Researchers have discovered the oldest-known Indigenous rock painting

Researchers have identified the oldest-known Aboriginal rock painting and, you guessed it, it’s a kangaroo.

In a new study reported in the journal Nature Human Behaviour,  researchers have found a drawing of a kangaroo at an art site in the Kimberley region of Western Australia.

The site is one of eight in total which offer a gallery of murals depicting various Australian animals painted by ancestors of the Balanggarra people.

Aboriginal rock-painting of a kangaroo

As well as the roo pictured above, the murals depict a “snake, a lizard-like figure, and three macropods (the iconic family of marsupials that includes kangaroos, wallabies, and quokkas),” said the study.

Trying to date the paintings is a task too difficult even for Skippy to tackle. Instead, scientists at the University of Melbourne, along with the Aboriginal Traditional Owners of the sites have “dated the remains of ancient mud wasp nests which have been painted over” explained IFL Science. In doing so, the scientists found that the kangaroo drawing was dated “between 17,500 to 17,100 years ago.”

Commenting on the discovery, Ian Waina, traditional owner and Kwini man said, “It’s something that all tribes want to know — how old are our paintings? And tourists always ask too, but many Aboriginal people have had no idea.”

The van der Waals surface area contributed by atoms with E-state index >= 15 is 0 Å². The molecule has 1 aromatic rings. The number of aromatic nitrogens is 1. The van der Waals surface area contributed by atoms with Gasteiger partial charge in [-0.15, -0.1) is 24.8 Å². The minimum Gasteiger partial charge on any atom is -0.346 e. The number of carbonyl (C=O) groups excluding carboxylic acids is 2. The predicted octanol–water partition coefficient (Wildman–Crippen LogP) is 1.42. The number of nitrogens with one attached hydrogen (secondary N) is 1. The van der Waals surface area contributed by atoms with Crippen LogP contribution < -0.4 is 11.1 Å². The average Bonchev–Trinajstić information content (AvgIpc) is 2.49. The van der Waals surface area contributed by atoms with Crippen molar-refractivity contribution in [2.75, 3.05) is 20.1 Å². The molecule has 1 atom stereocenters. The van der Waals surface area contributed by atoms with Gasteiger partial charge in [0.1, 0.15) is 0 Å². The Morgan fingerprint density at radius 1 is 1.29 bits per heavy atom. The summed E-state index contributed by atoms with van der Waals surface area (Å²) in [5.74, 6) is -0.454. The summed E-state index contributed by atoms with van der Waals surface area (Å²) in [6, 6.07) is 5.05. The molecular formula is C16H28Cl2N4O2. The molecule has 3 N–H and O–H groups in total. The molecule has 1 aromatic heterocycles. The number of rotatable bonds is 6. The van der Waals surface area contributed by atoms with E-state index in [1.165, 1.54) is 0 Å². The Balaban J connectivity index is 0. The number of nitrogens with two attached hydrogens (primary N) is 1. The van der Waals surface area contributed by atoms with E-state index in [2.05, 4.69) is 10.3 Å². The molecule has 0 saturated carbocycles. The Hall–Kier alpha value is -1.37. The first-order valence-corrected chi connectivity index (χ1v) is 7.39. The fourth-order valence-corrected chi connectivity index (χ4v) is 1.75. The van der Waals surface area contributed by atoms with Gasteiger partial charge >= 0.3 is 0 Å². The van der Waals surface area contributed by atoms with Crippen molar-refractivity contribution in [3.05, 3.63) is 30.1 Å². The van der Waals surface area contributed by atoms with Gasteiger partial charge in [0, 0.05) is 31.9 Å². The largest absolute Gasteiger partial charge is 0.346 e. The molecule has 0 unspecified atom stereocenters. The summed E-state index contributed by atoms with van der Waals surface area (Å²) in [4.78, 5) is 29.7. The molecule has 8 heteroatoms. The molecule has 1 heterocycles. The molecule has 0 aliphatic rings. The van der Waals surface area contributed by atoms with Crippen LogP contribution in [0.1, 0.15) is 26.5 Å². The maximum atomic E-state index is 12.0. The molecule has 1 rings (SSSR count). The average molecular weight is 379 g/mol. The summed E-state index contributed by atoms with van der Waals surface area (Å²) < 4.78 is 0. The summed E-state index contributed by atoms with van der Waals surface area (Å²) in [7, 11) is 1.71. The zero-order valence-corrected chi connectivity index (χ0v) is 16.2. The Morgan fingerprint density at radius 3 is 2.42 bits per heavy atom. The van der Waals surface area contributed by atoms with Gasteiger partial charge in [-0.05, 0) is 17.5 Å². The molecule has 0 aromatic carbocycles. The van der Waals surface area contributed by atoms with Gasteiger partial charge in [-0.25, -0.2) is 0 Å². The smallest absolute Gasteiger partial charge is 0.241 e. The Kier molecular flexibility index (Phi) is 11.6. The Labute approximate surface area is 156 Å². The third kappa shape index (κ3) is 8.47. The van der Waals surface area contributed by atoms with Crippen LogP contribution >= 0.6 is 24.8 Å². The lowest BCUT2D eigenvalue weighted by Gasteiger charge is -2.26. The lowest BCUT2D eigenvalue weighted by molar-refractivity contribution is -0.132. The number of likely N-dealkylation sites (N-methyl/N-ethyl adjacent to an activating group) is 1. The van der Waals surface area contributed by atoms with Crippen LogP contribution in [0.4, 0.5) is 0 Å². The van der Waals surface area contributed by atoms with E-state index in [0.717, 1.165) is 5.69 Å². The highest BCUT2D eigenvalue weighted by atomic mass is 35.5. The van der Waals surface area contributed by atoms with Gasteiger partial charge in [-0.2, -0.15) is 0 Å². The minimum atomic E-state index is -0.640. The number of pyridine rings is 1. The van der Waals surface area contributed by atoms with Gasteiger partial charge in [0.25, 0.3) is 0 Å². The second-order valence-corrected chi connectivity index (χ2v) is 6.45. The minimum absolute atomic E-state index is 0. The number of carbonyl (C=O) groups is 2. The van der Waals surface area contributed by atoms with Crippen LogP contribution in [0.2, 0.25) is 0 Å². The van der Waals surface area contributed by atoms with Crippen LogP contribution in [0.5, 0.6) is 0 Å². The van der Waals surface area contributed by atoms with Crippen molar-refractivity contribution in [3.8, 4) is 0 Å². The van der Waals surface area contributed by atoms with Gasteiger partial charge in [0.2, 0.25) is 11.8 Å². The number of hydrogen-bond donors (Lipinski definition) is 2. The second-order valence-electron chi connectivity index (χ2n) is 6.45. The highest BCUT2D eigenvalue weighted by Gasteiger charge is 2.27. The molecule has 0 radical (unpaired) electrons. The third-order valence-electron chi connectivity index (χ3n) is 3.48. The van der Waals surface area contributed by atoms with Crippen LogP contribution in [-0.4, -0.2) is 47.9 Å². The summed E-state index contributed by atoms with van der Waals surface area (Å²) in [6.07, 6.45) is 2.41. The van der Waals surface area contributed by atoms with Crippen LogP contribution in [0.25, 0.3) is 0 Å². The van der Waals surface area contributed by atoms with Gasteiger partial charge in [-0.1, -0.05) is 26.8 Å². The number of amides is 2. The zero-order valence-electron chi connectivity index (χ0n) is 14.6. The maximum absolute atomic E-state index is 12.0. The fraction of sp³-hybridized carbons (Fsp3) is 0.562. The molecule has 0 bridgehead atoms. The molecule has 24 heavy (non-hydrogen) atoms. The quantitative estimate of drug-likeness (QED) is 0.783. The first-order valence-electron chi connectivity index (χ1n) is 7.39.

“What we’ve done now with the scientists is open up the gate to find out.” Mr Waina accompanied archaeologists on their visits to the rock sites and said they received permission from traditional elders to conduct the research. “I went to the senior person for the area, Augustine Ynghango, and he gave me the power to say yes or no,” he added.

One of the project’s chief investigators, Dr Sven Ouzman from the University Western Australia’s School of Social Sciences said, “This iconic kangaroo image is visually similar to rock paintings from islands in South East Asia dated to more than 40,000 years ago, suggesting a cultural link – and hinting at still older rock art in Australia.” 

As more paintings may still be out there, we can assume the archaeologists will leave no stone unturned.